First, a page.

Introduced plant species are already taking over the New Zealand landscape, and ornamental garden plants could 'jump the fence' and get out of control too, says bioprotection specialist Philip Hulme.
Up to 30,000 species of ornamental plants could easily escape from gardens, the Lincoln University plant biosecurity professor says.
"The problem of ornamentals really started just at the turn of the Second World War when we saw a sudden shift in the number of ornamentals jumping the fence into our native habitats.
"We've got about 1800 species of weed that have spread out into our natural environment but in our gardens, we're growing around 25,000 to 30,000 plant species and varieties.
"Imagine it like an iceberg. What we see at the moment is the tip of the iceberg and it's what's underneath the water that we're currently growing in our gardens."
Weeds are an expensive problem, he says.
"Recent estimates suggest about $2 billion is lost every year in lost productivity and management costs simply from our pastoral, arable and forestry sectors."
In the natural environment, the problem eats into DOC's available funds.
"DOC is probably spending tens of millions of dollars every year on weed management whereas that money could be going elsewhere for conservation purposes."
Prof Hulme is particularly concerned about wilding pines.
The government's plan to plant 1 billion trees could exacerbate an already serious problem, he says.
"All the evidence suggests most of those trees are going to be exotic species, so probably conifers - they may sequester carbon but they will also become wildings."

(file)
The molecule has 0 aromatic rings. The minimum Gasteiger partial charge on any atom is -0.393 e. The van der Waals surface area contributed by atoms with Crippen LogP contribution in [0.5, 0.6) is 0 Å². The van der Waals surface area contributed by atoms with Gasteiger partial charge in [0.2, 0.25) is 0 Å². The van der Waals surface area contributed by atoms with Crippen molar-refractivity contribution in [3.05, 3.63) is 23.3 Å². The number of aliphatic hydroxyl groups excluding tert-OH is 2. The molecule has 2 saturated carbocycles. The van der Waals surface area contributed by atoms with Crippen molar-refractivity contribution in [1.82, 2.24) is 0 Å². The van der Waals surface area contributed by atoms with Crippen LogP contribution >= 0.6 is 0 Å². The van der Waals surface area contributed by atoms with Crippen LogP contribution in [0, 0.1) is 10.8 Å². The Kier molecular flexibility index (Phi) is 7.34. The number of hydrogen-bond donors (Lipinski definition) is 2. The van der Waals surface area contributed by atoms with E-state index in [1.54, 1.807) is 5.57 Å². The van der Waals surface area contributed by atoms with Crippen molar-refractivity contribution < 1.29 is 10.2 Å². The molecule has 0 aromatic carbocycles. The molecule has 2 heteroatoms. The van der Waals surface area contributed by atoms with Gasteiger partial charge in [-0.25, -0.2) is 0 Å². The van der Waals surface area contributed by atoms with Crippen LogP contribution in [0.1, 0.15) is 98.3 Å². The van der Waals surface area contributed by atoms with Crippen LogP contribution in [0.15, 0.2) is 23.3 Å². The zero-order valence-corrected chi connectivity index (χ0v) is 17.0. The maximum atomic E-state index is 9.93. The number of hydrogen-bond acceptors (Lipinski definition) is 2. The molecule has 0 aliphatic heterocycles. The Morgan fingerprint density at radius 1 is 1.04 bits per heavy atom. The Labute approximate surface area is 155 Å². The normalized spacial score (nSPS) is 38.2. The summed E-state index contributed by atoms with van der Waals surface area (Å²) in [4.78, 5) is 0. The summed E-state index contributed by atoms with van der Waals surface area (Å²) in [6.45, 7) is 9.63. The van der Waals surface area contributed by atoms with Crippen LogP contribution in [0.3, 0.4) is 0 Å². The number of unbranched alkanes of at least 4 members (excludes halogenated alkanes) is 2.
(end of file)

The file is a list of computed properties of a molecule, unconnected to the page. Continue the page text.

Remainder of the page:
Wildings can dramatically alter landscapes, Prof Hulme says.
"You can change an open landscape to a foreign landscape, they alter the hydrology of the system and they are a major fire hazard. And they reduce the native species that can grow underneath them.
"The whole dynamics of conifer invasion may change over the next ten years."
Native plants are Prof Hulme's preference for his own home garden and he encourages other gardeners to appreciate their inherent beauty.
"Some people think ornamentals beautify the landscape, people have sown lupins in Mt Cook national park to beautify the landscape, they're also sowing them in Wellington just to make the landscape prettier.
"Changing people to appreciating what we have is probably the first step … convincing them that our 'less showy but more elegant' plants, from my point of view, are worthwhile."
Philip Hulme is giving a series of talks around the country for the Royal Society. The first is in Palmerston North on Wednesday 9 May.